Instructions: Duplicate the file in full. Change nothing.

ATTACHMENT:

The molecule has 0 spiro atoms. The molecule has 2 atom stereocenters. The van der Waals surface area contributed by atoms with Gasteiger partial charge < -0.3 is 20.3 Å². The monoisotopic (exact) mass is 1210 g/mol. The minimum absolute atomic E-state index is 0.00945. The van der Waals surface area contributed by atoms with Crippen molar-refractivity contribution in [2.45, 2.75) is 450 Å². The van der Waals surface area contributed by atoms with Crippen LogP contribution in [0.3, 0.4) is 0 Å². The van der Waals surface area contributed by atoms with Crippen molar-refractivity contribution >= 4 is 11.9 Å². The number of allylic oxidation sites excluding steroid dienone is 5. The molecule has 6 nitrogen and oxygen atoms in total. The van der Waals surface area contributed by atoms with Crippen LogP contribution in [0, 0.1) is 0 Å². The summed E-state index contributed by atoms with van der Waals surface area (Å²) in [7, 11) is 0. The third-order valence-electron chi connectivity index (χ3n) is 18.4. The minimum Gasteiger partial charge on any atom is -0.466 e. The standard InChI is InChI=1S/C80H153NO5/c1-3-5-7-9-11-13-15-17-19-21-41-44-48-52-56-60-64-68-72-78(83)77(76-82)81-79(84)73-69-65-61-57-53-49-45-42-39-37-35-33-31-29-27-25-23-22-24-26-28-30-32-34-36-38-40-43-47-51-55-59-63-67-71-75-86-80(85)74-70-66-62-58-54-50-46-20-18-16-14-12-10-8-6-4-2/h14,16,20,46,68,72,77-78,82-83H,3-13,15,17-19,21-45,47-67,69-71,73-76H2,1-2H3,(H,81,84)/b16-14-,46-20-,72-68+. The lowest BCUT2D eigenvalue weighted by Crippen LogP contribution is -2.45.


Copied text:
The molecule has 0 spiro atoms. The molecule has 2 atom stereocenters. The van der Waals surface area contributed by atoms with Gasteiger partial charge < -0.3 is 20.3 Å². The monoisotopic (exact) mass is 1210 g/mol. The minimum absolute atomic E-state index is 0.00945. The van der Waals surface area contributed by atoms with Crippen molar-refractivity contribution in [2.45, 2.75) is 450 Å². The van der Waals surface area contributed by atoms with Crippen LogP contribution in [0.3, 0.4) is 0 Å². The van der Waals surface area contributed by atoms with Crippen molar-refractivity contribution >= 4 is 11.9 Å². The number of allylic oxidation sites excluding steroid dienone is 5. The molecule has 6 nitrogen and oxygen atoms in total. The van der Waals surface area contributed by atoms with Crippen LogP contribution in [0, 0.1) is 0 Å². The summed E-state index contributed by atoms with van der Waals surface area (Å²) in [7, 11) is 0. The third-order valence-electron chi connectivity index (χ3n) is 18.4. The minimum Gasteiger partial charge on any atom is -0.466 e. The standard InChI is InChI=1S/C80H153NO5/c1-3-5-7-9-11-13-15-17-19-21-41-44-48-52-56-60-64-68-72-78(83)77(76-82)81-79(84)73-69-65-61-57-53-49-45-42-39-37-35-33-31-29-27-25-23-22-24-26-28-30-32-34-36-38-40-43-47-51-55-59-63-67-71-75-86-80(85)74-70-66-62-58-54-50-46-20-18-16-14-12-10-8-6-4-2/h14,16,20,46,68,72,77-78,82-83H,3-13,15,17-19,21-45,47-67,69-71,73-76H2,1-2H3,(H,81,84)/b16-14-,46-20-,72-68+. The lowest BCUT2D eigenvalue weighted by Crippen LogP contribution is -2.45.